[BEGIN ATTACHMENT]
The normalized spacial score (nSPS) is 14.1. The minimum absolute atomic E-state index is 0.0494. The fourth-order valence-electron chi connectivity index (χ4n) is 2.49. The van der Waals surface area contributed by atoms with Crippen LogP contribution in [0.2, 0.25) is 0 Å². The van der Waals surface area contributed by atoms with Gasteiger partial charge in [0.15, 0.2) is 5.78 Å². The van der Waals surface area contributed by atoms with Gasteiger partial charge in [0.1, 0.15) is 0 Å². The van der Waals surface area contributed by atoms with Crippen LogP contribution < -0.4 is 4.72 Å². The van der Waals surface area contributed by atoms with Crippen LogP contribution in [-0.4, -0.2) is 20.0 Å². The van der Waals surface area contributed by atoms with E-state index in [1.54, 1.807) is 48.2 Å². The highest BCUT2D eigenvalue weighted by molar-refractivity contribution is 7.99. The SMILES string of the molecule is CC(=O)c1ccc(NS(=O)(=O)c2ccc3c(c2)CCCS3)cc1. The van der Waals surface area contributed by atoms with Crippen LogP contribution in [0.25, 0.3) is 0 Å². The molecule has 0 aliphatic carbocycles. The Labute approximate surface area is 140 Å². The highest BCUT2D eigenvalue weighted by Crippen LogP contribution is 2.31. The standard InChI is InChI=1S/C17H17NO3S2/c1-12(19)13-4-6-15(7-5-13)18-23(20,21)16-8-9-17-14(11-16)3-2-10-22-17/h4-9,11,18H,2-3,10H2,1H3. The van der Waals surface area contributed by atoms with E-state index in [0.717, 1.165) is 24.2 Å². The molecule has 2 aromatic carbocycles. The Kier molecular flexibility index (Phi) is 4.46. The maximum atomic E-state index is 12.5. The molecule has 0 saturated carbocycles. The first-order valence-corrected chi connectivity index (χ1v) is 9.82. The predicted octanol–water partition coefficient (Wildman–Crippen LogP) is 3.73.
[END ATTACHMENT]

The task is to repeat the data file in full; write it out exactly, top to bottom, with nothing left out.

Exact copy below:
The normalized spacial score (nSPS) is 14.1. The minimum absolute atomic E-state index is 0.0494. The fourth-order valence-electron chi connectivity index (χ4n) is 2.49. The van der Waals surface area contributed by atoms with Crippen LogP contribution in [0.2, 0.25) is 0 Å². The van der Waals surface area contributed by atoms with Gasteiger partial charge in [0.15, 0.2) is 5.78 Å². The van der Waals surface area contributed by atoms with Gasteiger partial charge in [0.1, 0.15) is 0 Å². The van der Waals surface area contributed by atoms with Crippen LogP contribution < -0.4 is 4.72 Å². The van der Waals surface area contributed by atoms with Crippen LogP contribution in [-0.4, -0.2) is 20.0 Å². The van der Waals surface area contributed by atoms with E-state index in [1.54, 1.807) is 48.2 Å². The highest BCUT2D eigenvalue weighted by molar-refractivity contribution is 7.99. The SMILES string of the molecule is CC(=O)c1ccc(NS(=O)(=O)c2ccc3c(c2)CCCS3)cc1. The van der Waals surface area contributed by atoms with Crippen LogP contribution in [0.25, 0.3) is 0 Å². The molecule has 0 aliphatic carbocycles. The Labute approximate surface area is 140 Å². The highest BCUT2D eigenvalue weighted by Crippen LogP contribution is 2.31. The standard InChI is InChI=1S/C17H17NO3S2/c1-12(19)13-4-6-15(7-5-13)18-23(20,21)16-8-9-17-14(11-16)3-2-10-22-17/h4-9,11,18H,2-3,10H2,1H3. The van der Waals surface area contributed by atoms with E-state index in [0.717, 1.165) is 24.2 Å². The molecule has 2 aromatic carbocycles. The Kier molecular flexibility index (Phi) is 4.46. The maximum atomic E-state index is 12.5. The molecule has 0 saturated carbocycles. The first-order valence-corrected chi connectivity index (χ1v) is 9.82. The predicted octanol–water partition coefficient (Wildman–Crippen LogP) is 3.73.